Prevention of Corruption Act, 1988 - Judgment Compilation 2023

This article is a compilation of judgments passed by the Supreme Court of India in cases coming within the purview of the Prevention of Corruption Act, 1988.
Prosoll Law - Vaibhavi Sharma, Bhumika Yadav
Prosoll Law - Vaibhavi Sharma, Bhumika Yadav

1. When the Special Court chooses to take cognizance, the question of the approver being examined as a witness in the Court of the Magistrate as required by Section 306 (4)(a) does not arise: Supreme Court of India

A. Srinivasulu v. State Represented By Inspector of Police

A Division Bench of Justices V Ramasubramanian and Pankaj Mithal ruled that this Court has previously recognised in Arul Kumar two types of cases, namely

(i) those which come through the committal route; and

(ii) those where cognizance is taken directly by the Special Judge under Section 5(1) of the PC Act.

In the second category of cases, the Court held that Section 306 of the Code would get by-passed. The Supreme Court observed that therefore, when the Special Court chooses to take cognizance, the question of the approver being examined as a witness in the Court of the Magistrate as required by Section 306 (4)(a) does not arise.

Hence, it is not violative of the procedure prescribed by Section 306(4)(a) of the Code.

2. Filing of charge-sheet in a piece-meal manner defeats the right of the applicant to default bail and goes against the mandate of Article 21.

Avinash Jain v. CBI (DHC)

Justice Amit Sharma allowed the application for default bail under Section 167(2) and observed that it is not the case of the CBI that at the time of filing of the chargesheet, investigation with respect to the offences under the PC Act, 1988 was complete and therefore, the chargesheet was filed with respect to the other offences mentioned in the FIR.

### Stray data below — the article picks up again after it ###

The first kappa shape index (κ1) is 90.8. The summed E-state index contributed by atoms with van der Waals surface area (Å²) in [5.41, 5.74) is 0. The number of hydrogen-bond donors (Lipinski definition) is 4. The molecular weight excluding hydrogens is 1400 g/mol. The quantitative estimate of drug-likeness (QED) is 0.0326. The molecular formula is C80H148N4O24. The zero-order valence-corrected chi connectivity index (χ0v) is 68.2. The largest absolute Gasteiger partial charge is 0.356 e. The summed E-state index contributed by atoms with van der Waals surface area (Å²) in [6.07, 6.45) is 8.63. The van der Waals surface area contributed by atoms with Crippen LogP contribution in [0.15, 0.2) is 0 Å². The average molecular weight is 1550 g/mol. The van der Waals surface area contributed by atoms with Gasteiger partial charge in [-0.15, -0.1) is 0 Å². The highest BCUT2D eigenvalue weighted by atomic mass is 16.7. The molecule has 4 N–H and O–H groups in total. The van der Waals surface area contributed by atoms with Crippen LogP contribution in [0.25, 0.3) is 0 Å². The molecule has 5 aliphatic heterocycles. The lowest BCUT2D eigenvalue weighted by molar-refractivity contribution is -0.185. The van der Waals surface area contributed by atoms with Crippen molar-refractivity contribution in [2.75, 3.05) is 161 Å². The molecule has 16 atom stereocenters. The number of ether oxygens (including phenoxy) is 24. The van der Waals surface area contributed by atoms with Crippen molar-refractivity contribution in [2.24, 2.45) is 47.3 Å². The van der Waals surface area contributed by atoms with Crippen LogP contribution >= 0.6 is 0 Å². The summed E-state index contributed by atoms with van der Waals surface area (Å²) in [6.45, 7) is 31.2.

Here, the CBI had not completed the investigation with respect to offences under Section 13(2) read with Section 13(1)(d) of the PC Act, 1988 for which the applicant was arrested and filed the chargesheet while keeping the investigation for offences under Section 13(2) read with Section 13(1)(d) of the PC Act, 1988 open. This resulted in defeating the right of the applicant to default bail and is against the mandate of Article 21 of the Constitution.

3. Further investigation as per Section 173 (8) CrPC is permitted, even after the Magistrate has accepted a final report (closure report).

State v. Hemendhra Reddy

The Divisional Bench comprising of Justice Surya Kant and Justice JB Pardiwala, decided that even after the final report is laid before the Magistrate and is accepted, it is permissible for the investigating agency to carry out further investigation in the case. Further, it is not necessary that the order accepting the final report should be reviewed, recalled or quashed before to carrying out further investigation.